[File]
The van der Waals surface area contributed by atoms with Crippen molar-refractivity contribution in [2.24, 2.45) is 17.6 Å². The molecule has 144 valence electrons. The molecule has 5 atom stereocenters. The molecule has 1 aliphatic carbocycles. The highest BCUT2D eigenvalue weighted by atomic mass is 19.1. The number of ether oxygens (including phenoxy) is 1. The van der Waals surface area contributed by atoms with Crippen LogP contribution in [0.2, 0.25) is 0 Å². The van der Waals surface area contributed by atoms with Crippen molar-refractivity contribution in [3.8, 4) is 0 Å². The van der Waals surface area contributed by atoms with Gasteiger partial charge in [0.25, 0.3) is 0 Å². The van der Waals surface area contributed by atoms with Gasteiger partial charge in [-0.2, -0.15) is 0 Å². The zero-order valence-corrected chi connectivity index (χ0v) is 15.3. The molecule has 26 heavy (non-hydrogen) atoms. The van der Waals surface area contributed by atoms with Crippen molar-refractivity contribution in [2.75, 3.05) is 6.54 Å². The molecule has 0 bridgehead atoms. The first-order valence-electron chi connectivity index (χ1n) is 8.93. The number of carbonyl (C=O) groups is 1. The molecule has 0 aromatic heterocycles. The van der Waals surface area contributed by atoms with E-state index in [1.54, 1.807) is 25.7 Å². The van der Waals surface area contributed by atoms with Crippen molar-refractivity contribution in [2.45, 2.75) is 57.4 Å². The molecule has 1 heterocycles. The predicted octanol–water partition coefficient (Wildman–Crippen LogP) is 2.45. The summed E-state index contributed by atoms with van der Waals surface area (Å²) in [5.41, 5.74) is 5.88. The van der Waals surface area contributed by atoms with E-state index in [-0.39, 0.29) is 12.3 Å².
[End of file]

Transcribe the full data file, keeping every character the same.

The van der Waals surface area contributed by atoms with Crippen molar-refractivity contribution in [2.24, 2.45) is 17.6 Å². The molecule has 144 valence electrons. The molecule has 5 atom stereocenters. The molecule has 1 aliphatic carbocycles. The highest BCUT2D eigenvalue weighted by atomic mass is 19.1. The number of ether oxygens (including phenoxy) is 1. The van der Waals surface area contributed by atoms with Crippen LogP contribution in [0.2, 0.25) is 0 Å². The van der Waals surface area contributed by atoms with Crippen molar-refractivity contribution in [3.8, 4) is 0 Å². The van der Waals surface area contributed by atoms with Gasteiger partial charge in [0.25, 0.3) is 0 Å². The van der Waals surface area contributed by atoms with Gasteiger partial charge in [-0.2, -0.15) is 0 Å². The zero-order valence-corrected chi connectivity index (χ0v) is 15.3. The molecule has 26 heavy (non-hydrogen) atoms. The van der Waals surface area contributed by atoms with Crippen molar-refractivity contribution in [2.75, 3.05) is 6.54 Å². The molecule has 0 bridgehead atoms. The first-order valence-electron chi connectivity index (χ1n) is 8.93. The number of carbonyl (C=O) groups is 1. The molecule has 0 aromatic heterocycles. The van der Waals surface area contributed by atoms with E-state index in [1.54, 1.807) is 25.7 Å². The van der Waals surface area contributed by atoms with Crippen molar-refractivity contribution in [2.45, 2.75) is 57.4 Å². The molecule has 1 heterocycles. The predicted octanol–water partition coefficient (Wildman–Crippen LogP) is 2.45. The summed E-state index contributed by atoms with van der Waals surface area (Å²) in [5.41, 5.74) is 5.88. The van der Waals surface area contributed by atoms with E-state index in [-0.39, 0.29) is 12.3 Å².